CAUSES OF THE GREAT DEPRESSION <ul><li>Unequal Distribution of Wealth </li></ul><ul><li>High Tariffs and War Debts </li></ul><ul><li>Overproduction in Industry and Agriculture </li></ul><ul><li>1928 Presidential Election </li></ul><ul><li>Farm crisis </li></ul><ul><li>Federal Reserve Monetary Policy </li></ul><ul><li>Stock Market Crash and Financial Panic </li></ul>
INDUSTRY MONETARY POLICY STOCK MARKET CRASH AND FINANCIAL PANIC Historians disagree as to the causes of the Great Depression. Most scholars would include: UNEQUAL DISTRIBUTION OF WEALTH OVER PRODUCTION HIGH TARIFFS AND WAR DEBTS CAUSES OF THE GREAT DEPRESSION AGRICULTURE
The 1920s was known as a prosperous time, but not for everyone Installment buying, using credit and paying back in small amounts, was introduced which allowed people to buy cars, radios and other new products of the 1920s. Farmers, however, were in a depression throughout the whole decade.
<ul><li>Although the nation's wealth grew by billions throughout the 1920s, it was not distributed evenly. </li></ul><ul><li>The top 1% received a 75% increase in their disposable income while the other 99% saw an average 9% increase in their disposable income. </li></ul><ul><li>80% of Americans had no savings at all. </li></ul>UNEQUAL DISTRIBUTION OF WEALTH Disposable income is money remaining after the necessities of life have been paid for.
The economy grew by billions throughout the 1920s. Total realized income rose from $74.3 billion in 1923 to $89 billion in 1929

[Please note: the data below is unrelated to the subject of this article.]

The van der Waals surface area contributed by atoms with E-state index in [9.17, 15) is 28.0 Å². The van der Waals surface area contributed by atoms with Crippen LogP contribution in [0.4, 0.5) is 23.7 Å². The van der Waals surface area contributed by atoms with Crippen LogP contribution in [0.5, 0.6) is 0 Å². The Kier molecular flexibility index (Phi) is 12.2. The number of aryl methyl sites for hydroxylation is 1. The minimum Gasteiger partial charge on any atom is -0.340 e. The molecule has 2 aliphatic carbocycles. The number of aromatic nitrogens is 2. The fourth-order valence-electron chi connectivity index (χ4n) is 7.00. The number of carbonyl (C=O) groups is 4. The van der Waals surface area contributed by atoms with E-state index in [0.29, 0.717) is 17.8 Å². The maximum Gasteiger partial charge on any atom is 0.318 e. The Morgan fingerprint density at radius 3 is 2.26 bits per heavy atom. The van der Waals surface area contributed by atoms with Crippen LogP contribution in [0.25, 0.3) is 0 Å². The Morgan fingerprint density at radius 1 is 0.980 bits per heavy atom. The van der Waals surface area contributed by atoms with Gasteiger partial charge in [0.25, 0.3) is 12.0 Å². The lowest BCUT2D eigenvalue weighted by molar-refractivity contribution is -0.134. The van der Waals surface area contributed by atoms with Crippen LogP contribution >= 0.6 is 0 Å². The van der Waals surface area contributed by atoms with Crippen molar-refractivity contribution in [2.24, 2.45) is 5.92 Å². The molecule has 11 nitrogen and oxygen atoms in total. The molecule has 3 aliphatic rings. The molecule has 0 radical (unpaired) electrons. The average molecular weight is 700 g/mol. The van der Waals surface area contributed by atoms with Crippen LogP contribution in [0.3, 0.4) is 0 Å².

The chart shows that 99% of the population received a 9% increase in their income, while the top 1% saw their income rise by 75%.
Chart showing wages of unskilled workers. Notice how little the wages changed during the supposed prosperity of the 1920’s.
HIGH TARIFFS AND WAR DEBTS <ul><li>At the end of World War I, European nations owed over $10 billion ($115 billion in 2002 dollars) to their former ally, the United States. Their economies had been devastated by war and they had no way of paying the money back. </li></ul><ul><li>The U.S. insisted their former allies pay the money. This forced the allies to demand Germany pay the reparations imposed on her as a result of the Treaty of Versailles. All of this later led to a financial crisis when Europe could not purchase goods from the U.S. This debt contributed to the Great Depression. </li></ul><ul><li>In 1922, the U.S. passed the Fordney-Mc Cumber Act, which instituted high tariffs on industrial products. A tariff is a tax on imports. Other nations soon retaliated and world trade declined helping bring on the great depression. </li></ul>